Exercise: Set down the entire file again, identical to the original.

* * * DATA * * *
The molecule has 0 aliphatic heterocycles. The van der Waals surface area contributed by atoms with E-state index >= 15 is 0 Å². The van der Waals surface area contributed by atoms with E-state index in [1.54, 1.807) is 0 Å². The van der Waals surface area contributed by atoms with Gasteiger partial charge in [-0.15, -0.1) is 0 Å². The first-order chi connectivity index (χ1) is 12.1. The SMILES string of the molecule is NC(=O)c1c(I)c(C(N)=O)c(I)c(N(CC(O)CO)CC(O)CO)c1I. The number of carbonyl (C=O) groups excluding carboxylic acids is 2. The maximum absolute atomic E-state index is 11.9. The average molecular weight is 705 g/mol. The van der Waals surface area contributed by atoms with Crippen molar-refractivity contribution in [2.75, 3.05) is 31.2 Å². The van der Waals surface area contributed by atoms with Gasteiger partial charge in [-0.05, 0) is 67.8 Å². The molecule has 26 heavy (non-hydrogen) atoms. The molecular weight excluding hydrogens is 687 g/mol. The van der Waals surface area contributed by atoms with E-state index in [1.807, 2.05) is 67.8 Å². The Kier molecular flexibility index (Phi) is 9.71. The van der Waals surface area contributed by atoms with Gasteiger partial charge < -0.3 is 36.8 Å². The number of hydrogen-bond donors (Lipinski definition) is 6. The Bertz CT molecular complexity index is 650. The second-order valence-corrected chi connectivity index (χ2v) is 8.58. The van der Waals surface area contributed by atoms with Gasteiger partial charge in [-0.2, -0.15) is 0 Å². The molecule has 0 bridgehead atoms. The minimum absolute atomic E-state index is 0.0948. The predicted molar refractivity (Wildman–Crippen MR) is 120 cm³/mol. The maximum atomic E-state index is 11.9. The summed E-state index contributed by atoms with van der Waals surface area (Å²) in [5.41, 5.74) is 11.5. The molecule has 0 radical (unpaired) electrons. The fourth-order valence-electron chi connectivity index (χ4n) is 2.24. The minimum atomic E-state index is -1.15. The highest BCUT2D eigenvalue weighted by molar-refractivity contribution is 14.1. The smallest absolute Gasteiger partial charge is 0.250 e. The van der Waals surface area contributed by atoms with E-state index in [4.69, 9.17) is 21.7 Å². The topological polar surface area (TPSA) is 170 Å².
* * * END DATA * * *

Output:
The molecule has 0 aliphatic heterocycles. The van der Waals surface area contributed by atoms with E-state index >= 15 is 0 Å². The van der Waals surface area contributed by atoms with E-state index in [1.54, 1.807) is 0 Å². The van der Waals surface area contributed by atoms with Gasteiger partial charge in [-0.15, -0.1) is 0 Å². The first-order chi connectivity index (χ1) is 12.1. The SMILES string of the molecule is NC(=O)c1c(I)c(C(N)=O)c(I)c(N(CC(O)CO)CC(O)CO)c1I. The number of carbonyl (C=O) groups excluding carboxylic acids is 2. The maximum absolute atomic E-state index is 11.9. The average molecular weight is 705 g/mol. The van der Waals surface area contributed by atoms with Crippen molar-refractivity contribution in [2.75, 3.05) is 31.2 Å². The van der Waals surface area contributed by atoms with Gasteiger partial charge in [-0.05, 0) is 67.8 Å². The molecule has 26 heavy (non-hydrogen) atoms. The molecular weight excluding hydrogens is 687 g/mol. The van der Waals surface area contributed by atoms with E-state index in [1.807, 2.05) is 67.8 Å². The Kier molecular flexibility index (Phi) is 9.71. The van der Waals surface area contributed by atoms with Gasteiger partial charge < -0.3 is 36.8 Å². The number of hydrogen-bond donors (Lipinski definition) is 6. The Bertz CT molecular complexity index is 650. The second-order valence-corrected chi connectivity index (χ2v) is 8.58. The van der Waals surface area contributed by atoms with Gasteiger partial charge in [-0.2, -0.15) is 0 Å². The molecule has 0 bridgehead atoms. The minimum absolute atomic E-state index is 0.0948. The predicted molar refractivity (Wildman–Crippen MR) is 120 cm³/mol. The maximum atomic E-state index is 11.9. The summed E-state index contributed by atoms with van der Waals surface area (Å²) in [5.41, 5.74) is 11.5. The molecule has 0 radical (unpaired) electrons. The fourth-order valence-electron chi connectivity index (χ4n) is 2.24. The minimum atomic E-state index is -1.15. The highest BCUT2D eigenvalue weighted by molar-refractivity contribution is 14.1. The smallest absolute Gasteiger partial charge is 0.250 e. The van der Waals surface area contributed by atoms with E-state index in [4.69, 9.17) is 21.7 Å². The topological polar surface area (TPSA) is 170 Å².